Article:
burg College, and the current topic
read by Mrs. Mann. The latter was
?an account of the burning cf Smyrna
by the Turks as witnessed from a
United States battleship anchored In
the harbor. This account was writ
ten to his family here by Tom Boddle
who Ib a member of the corps of radio
operators on the above mentioned hat
After the program had been finish
ed refreshments were served consist
ing of ceiery bouillon with saltlnes:
a salad course with pickle and stuffed
cilery; and coffee, salted nuts, and
The next meeting ^11 be held with
Mrs. E. H. Malone, Nov. 9.
HICKORY ROCK CHURCH
Instead of having Vhurch senrii es |
on 3rd Sunday and Saturday before, ns
heretofore, there will be services on
2nd and 4th Sunday afternoon at 3 ,
o'clock. The public Is cordially invlt
ed to attend these services. N
A. B. INSCOE, Secy. (
I Mr. T. M. Sneed. a local employee
of the Home Telephone Company here
'narrowly escaped ftelng el ictrocuted.
(Saturday while repairing a teleplmne
lin* on a pole in front of Mr. JJtfrris
Murphy - store on South Malji^Street.
Fro^n the Information gjvwi us it
seaUM that the steam shovel belong,
lug tp Chandler & Roland in its move
meou^vt the soei^had broken a guy
wire and the for<5e had taken this wire
anil wrapped, -it around-a pole, it com
ing in contact with the towns 220 volt
currenj^r When Mr. Sneed arrived
at t>e' top of the telephone pole the
wife he was at work on came in con
tact with the broken guy wire and he
being in contact with the ground on
the pole caused the circuit to pass
through him. He remained in this
position .long enough f<rr a messenger
to be sent to the pdwer house to
have the current cut off. Aside from
u scare-up and a few little burns Mr.
Sneed is alright and out asaln on his
"It is here, the time o' year.
When 'possum sop and taters
ATe bery. bery line."
When nights are cold and clear, and
sorter make you long to hit the old
worn trail. True to their love of
cport, a Dumber of High School boys
and girls who could no longer resist
the temptation of hunting "Mr. Pos
sum" in his den, wjnt outto the home
of Mr. Dave Pearce's on last Satur
day P'ght with Misses Mary Turner
and Glenn Dunevent and Mr. Simpson
of the High School as chaperones.
Was there ever such a crowd of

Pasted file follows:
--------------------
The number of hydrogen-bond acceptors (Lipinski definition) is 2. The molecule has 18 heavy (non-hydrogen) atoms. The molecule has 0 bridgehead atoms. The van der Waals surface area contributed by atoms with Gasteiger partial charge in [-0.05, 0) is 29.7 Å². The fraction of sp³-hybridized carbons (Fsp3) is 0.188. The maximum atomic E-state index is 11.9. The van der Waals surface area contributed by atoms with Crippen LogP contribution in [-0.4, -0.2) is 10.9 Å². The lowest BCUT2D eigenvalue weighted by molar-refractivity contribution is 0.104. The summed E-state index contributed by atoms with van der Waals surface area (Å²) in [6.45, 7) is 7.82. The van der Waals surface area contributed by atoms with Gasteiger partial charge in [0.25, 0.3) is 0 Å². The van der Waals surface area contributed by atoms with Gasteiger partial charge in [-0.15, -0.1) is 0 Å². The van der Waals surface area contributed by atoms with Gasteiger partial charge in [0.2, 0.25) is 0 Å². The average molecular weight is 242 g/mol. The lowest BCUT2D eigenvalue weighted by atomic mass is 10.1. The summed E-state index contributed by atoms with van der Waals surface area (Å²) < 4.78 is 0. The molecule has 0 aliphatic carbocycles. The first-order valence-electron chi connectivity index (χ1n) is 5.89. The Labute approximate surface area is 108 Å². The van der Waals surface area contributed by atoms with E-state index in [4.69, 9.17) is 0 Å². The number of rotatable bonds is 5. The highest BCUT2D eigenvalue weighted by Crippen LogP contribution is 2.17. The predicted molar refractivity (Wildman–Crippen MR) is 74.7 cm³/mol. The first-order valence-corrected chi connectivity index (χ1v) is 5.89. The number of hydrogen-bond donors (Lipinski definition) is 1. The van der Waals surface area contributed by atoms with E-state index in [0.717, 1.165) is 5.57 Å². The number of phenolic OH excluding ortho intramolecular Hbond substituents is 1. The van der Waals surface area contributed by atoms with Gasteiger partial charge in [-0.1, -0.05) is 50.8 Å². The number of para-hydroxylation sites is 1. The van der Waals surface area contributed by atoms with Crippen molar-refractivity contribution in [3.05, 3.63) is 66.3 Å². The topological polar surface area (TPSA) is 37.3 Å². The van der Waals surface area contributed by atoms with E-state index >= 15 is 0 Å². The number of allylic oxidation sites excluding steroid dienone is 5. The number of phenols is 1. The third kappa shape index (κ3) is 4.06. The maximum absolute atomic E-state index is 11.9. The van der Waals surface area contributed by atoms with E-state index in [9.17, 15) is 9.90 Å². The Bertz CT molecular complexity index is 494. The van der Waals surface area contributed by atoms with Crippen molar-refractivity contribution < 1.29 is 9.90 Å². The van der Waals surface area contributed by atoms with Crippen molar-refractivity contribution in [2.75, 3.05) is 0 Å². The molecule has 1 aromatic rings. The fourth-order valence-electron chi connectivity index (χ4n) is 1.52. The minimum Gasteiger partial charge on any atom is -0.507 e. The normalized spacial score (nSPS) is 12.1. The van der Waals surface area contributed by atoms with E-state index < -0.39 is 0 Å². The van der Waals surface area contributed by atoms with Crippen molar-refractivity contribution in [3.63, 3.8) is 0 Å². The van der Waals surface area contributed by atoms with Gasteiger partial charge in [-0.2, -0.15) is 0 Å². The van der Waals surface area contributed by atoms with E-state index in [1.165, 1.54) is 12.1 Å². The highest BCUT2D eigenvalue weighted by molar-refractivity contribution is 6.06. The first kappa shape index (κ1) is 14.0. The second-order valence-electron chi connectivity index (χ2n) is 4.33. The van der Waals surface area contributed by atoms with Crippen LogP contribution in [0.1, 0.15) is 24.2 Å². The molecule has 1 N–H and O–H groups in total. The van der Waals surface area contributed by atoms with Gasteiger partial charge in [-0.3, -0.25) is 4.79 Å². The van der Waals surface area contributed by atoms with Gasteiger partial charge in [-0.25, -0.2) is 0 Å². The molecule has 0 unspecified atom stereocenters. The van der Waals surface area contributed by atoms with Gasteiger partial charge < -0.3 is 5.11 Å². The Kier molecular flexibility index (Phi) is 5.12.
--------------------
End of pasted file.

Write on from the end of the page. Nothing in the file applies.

young folks? Did any bunch ever
have such a hilarious time? Down
ipto the woods, all decked out in their
hiking regalia, they went, equal to
any occcaslon . Following the bark
lug of the dogs, over hills and streams,
they ran, all eager to be pepsent at
the exciting moment. finally, the
'rossum was Bcented and the scene of
action reached. A light thrown up a
tall tree revealed two big. shining eyes
staring back at the gronp. Up the
tree went Bill Allen, and flown came
a real live 'possum.
With the fine 'possum in hand the
Jolly crowd soon found their way back
tc Mr. Pearce's home, where genuine
hospitality of the old time order was
ttlspens-sd. Before a crackling fire,
was served home-made candy of the
best make, and big luscious pears.
The hunt was given by Miss Chrlch
ton Pearce and those who enjoyed her
hospitality were- Misses Mary Turn-'
er, Olenn Dunevent, Ix>ulse and Max
Allen. Margaret Turner, Victoria Ad
rack. Jewel Clarke, Chrlchton and
Pearl Pearce. Messrs. H. B. Simpson,
Bill Allen, Charles Elmore, Dunham
Taylor, Frank Whelese, Mark Stamps.
I'.ussell Wilson, David, Joseph, Hugh.
John and D. O. Pearce. of Ijoulsburg,
Sam RufTIn, of Kalelxh. Julius Wood
ard. of Wake Purest. Bob Moore. Ira
and Pre?ton Eaton and Thomas Mitch
irer of Frankllnton.
The tabulation of the card reports '
shows that there were 6,412 bales of;
cotton, countliig round n r half bales,
ginned In Franklin County, from the'
crop of 1922 pror to October IS. 1922
as nomparocl with 6,967 bales ginned
to October ,18. 1921 .
C.IPTOJI BROTHER# fillLtT OK
XIUIIKK J.J(_FIJ?T DKIikF.K
The Jury of th? Superior court this
morning at 10 o'clock, returned a ver_
diet against Eugene and Sydney Gup
ton of murder Id the first degree, and
Judge Daniel* In passing the sentence
ordered that the defendants be elec
trocuted to the State Penitentiary, at
Raleigh, on December 20th, 1922.
The defendants, Eugene Gupton and
Sydney Gupton, &re brothers, and live
In No. 3 township In this county, hay
ing moved here with their father the